Science Fiction/Double Feature
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|"Science Fiction/Double Feature"|
|Song by Richard O'Brien|
|from the album The Rocky Horror Picture Show: Music From The Motion Picture|
"Science Fiction/Double Feature" is the opening song to the original 1973 musical stage production, The Rocky Horror Show as well as its 1975 film counterpart The Rocky Horror Picture Show, book, music and lyrics by Richard O'Brien, musical arrangements by Richard Hartley. The song is reprised at the end of the show, with lyrics that reflect on the final events of the story.
The film opens with a title sequence of a disembodied mouth (inspired by the surreal Man Ray painting A l'heure de l'observatoire, les Amoureux (Observatory Time, the Lovers)) against a black background singing in homage to classic science fiction films. It was sung by Richard O'Brien and lip synced, as the now-iconic pair of red lips, by co-star Patricia Quinn. In its original incarnation, The Rocky Horror Show, the song was performed by the character Magenta doubling as the credited role of "Usherette". This character took on the unofficial names of "Miss Strawberry Time", "Trixie" and the "Belasco Popcorn Girl" from props carried on stage during the number. For the filming of the opening sequence, Quinn's head had to be strapped to a board to keep it stationary for filming.
The song is made up of fragments from 1950s subgenre horror and science fiction films and likened to that of avant-garde artist Tristan Tzara by author Vera Dika in her book, Recycled Culture in Contemporary Art and Film. Tzara would construct poems by taking snippets of words from newspapers and placing them into a bag to randomly draw from and arrange. Instead, the words in "Science Fiction/Double Feature" are purposely made to rhyme with a set structure and set with phrases that create cohesion.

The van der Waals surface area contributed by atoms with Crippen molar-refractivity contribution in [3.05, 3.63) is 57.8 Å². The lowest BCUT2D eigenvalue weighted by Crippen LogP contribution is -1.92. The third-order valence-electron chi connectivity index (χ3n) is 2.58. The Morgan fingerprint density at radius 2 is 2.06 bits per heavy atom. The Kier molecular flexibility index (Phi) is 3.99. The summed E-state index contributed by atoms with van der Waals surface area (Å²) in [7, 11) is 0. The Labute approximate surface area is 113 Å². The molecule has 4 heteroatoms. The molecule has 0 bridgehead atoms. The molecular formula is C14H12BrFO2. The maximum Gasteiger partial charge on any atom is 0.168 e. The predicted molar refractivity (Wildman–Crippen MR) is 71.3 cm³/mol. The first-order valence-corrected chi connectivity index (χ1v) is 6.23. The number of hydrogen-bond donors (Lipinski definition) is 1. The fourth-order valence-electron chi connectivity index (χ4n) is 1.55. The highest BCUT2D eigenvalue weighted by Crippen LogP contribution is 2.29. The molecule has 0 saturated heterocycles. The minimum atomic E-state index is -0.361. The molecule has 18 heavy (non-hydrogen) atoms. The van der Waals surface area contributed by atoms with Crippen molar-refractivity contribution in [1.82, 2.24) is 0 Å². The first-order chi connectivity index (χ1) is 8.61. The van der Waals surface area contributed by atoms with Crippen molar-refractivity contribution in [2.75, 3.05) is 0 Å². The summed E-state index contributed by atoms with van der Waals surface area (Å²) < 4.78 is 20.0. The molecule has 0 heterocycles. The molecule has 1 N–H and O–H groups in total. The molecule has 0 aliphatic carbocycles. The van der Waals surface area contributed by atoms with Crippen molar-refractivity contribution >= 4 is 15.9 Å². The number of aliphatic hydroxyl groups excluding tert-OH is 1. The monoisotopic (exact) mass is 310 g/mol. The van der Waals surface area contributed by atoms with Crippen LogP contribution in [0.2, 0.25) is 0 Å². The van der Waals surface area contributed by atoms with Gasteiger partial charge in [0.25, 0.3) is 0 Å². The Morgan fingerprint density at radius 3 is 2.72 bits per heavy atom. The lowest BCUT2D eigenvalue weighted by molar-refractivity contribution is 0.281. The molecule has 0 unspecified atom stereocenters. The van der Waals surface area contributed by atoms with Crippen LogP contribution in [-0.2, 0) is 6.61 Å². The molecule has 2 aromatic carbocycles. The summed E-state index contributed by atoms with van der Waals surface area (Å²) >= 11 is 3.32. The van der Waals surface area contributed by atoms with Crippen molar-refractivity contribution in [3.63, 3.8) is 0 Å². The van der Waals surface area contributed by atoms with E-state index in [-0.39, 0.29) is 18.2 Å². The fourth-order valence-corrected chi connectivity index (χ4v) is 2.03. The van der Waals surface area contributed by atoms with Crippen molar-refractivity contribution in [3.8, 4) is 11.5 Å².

The original concept of the song for the feature film as indicated in the original script was to have film clips of each movie shown with a scratched aged effect overlay during the song and opening credits. The idea was dropped when it became apparent that the cost of acquiring the rights to these clips in 1974 was far too prohibitive.
In the original stage version, the prologue of the show features the usherette singing "Science Fiction/Double Feature" as she enters after the theater lighting has been dimmed. A spotlight follows her as she carries her refreshment tray down the aisle and onto the stage.
In the film version, production designer Brian Thomson decided to use Patricia Quinn's lipsticked mouth against a black background, lip syncing to Richard O'Brien's vocal, with the picture inverted. Inspired by the Man Ray painting entitled Lips (1966), the opening number (prologue) is sung by these disembodied lips that freeze in place for the credits. The prologue was originally going to feature shots from the films referenced in the song under the opening credits.
- Hoberman, Rosenbaum, J., Jonathan (1991). Midnight movies. Da Capo Press. p. 3. ISBN 978-0-306-80433-5.
- Knapp, Raymond (2006). The American musical and the performance of personal identity. Princeton University Press. p. 247. ISBN 978-0-691-12524-4.
- Dika, Vera (2003). Recycled culture in contemporary art and film. Cambridge University Press. p. 108. ISBN 978-0-521-01631-5.